White House Unveils Outline of Plan to Merge Labor, Education Departments

Secretary of Education Betsy DeVos / Getty Images
June 21, 2018

The White House on Thursday announced its plan to merge the Departments of Labor and Education into a single Cabinet agency in order to reduce unnecessary bureaucracy and streamline overlapping regulations and department functions.

The two departments would merge into the Department of Education and the Workforce (DEW), aimed at "meeting the needs of American students and workers, from education and skill development to workplace protection to retirement security," according to a White House outline of the plan.

"The new merged department would reduce unnecessary bureaucracy, streamline access and better integrate education and workforce programs, and allow the administration to more effectively address the full range of issues affecting American students and workers," the outline read.

Secretary of Education Betsy DeVos praised the plan and said that it would help break down "artificial barriers" between education and career-development programs.

"President Trump campaigned and won with his promise to reduce the federal footprint in education and to make the federal government more efficient and effective. Today's bold reform proposal takes a big step toward fulfilling that promise," DeVos said in a statement. "Artificial barriers between education and workforce programs have existed for far too long. We must reform our 20th century federal agencies to meet the challenges of the 21st century."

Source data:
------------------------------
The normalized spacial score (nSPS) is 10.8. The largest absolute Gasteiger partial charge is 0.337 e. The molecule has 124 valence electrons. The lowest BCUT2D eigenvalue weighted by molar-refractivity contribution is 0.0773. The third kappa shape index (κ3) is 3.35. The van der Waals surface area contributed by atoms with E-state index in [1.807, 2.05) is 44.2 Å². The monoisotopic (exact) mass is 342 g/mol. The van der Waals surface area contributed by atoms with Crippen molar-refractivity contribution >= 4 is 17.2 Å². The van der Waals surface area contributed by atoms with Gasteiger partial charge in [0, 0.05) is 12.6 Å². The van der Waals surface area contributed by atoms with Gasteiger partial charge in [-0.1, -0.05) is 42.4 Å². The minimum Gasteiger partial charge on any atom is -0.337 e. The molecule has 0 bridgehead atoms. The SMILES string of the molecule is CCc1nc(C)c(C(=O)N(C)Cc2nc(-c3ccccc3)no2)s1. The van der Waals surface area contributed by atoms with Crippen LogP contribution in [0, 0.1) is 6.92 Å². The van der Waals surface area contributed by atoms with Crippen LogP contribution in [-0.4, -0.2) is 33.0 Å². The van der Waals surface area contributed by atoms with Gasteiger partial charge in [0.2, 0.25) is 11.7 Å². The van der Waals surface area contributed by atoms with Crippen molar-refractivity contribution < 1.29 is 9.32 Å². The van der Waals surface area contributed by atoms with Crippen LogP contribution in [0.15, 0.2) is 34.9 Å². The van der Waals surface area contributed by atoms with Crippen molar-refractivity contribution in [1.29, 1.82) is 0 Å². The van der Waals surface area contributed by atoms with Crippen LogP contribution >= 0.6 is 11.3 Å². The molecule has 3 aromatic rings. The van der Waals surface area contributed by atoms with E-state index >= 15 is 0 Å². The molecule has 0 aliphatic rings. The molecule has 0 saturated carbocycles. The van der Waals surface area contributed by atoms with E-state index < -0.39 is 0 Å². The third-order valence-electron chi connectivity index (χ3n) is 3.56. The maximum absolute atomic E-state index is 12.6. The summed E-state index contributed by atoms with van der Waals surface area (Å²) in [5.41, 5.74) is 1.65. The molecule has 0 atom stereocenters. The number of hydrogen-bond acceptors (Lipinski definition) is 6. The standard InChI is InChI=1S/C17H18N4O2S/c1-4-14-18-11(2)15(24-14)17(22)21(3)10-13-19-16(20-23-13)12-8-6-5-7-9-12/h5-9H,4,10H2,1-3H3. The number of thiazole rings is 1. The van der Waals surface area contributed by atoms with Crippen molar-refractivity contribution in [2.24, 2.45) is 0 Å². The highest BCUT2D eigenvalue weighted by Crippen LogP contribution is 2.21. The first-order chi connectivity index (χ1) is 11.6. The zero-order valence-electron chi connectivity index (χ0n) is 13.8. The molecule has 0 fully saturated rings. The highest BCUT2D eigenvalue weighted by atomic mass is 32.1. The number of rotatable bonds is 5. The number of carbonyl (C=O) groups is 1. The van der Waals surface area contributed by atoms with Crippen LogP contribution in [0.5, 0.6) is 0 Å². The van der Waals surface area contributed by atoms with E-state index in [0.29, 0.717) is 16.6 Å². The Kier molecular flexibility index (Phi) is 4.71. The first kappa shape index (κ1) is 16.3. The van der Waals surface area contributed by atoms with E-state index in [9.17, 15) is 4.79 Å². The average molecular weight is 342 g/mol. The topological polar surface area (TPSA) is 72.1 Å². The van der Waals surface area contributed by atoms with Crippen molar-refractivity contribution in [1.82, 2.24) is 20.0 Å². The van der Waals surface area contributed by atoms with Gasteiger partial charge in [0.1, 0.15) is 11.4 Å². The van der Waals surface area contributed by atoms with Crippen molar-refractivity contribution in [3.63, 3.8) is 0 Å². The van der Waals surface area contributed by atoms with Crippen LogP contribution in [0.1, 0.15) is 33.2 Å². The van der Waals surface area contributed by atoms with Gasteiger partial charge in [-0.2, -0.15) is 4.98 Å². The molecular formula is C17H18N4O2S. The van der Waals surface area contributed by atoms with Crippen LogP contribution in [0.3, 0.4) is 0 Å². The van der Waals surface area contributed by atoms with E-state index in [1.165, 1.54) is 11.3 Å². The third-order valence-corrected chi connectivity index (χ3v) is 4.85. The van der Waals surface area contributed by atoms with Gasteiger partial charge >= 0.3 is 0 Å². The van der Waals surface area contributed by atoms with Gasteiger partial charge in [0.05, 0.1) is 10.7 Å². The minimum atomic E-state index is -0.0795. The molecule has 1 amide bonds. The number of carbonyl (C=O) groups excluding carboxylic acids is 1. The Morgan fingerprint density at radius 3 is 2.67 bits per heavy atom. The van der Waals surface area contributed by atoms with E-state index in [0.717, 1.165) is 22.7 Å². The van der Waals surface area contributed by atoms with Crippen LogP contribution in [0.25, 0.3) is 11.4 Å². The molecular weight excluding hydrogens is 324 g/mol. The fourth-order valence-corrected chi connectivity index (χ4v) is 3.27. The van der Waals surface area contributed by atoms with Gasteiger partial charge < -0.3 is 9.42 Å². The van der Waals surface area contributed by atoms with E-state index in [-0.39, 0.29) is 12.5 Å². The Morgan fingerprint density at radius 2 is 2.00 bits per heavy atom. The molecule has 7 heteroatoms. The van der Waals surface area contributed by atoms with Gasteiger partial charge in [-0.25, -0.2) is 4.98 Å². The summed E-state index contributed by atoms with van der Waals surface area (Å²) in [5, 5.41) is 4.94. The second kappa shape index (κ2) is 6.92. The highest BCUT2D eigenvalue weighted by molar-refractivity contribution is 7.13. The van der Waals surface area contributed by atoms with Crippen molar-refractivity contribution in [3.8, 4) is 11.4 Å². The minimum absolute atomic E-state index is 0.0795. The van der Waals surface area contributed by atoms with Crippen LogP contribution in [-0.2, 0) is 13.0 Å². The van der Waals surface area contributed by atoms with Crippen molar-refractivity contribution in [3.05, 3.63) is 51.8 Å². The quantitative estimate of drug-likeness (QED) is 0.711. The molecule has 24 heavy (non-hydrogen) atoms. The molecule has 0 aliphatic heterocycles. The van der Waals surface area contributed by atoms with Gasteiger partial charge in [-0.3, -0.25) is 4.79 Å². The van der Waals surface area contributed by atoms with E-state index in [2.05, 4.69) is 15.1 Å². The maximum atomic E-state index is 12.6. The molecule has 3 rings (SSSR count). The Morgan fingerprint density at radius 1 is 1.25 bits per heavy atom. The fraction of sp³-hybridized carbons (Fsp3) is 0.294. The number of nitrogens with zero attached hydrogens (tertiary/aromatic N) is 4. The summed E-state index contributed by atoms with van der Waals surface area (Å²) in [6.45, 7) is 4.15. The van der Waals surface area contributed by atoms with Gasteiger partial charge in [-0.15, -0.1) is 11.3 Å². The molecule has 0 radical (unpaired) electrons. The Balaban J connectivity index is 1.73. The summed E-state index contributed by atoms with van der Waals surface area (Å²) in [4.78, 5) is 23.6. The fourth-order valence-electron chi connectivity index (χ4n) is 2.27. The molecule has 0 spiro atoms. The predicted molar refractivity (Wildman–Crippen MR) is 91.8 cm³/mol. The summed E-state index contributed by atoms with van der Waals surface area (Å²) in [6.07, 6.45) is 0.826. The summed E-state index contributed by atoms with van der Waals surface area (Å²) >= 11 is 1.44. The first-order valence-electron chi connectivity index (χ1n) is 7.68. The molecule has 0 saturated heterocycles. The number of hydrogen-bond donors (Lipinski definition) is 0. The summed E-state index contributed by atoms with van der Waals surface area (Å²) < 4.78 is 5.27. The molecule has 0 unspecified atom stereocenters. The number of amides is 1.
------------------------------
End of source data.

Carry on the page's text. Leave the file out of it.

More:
In addition to combining the Labor and Education departments, Office of Management and Budget director Mick Mulvaney said that he is interested in merging the Department of Agriculture's Food and Nutrition Services into the Department of Health and Human Services, renaming it the Department of Health and Public Welfare.

"This is the generational kind of stuff that you asked us to do," Mulvaney told President Donald Trump in a Cabinet meeting on Thursday. "This is what you talked about when you said: Drain the swamp."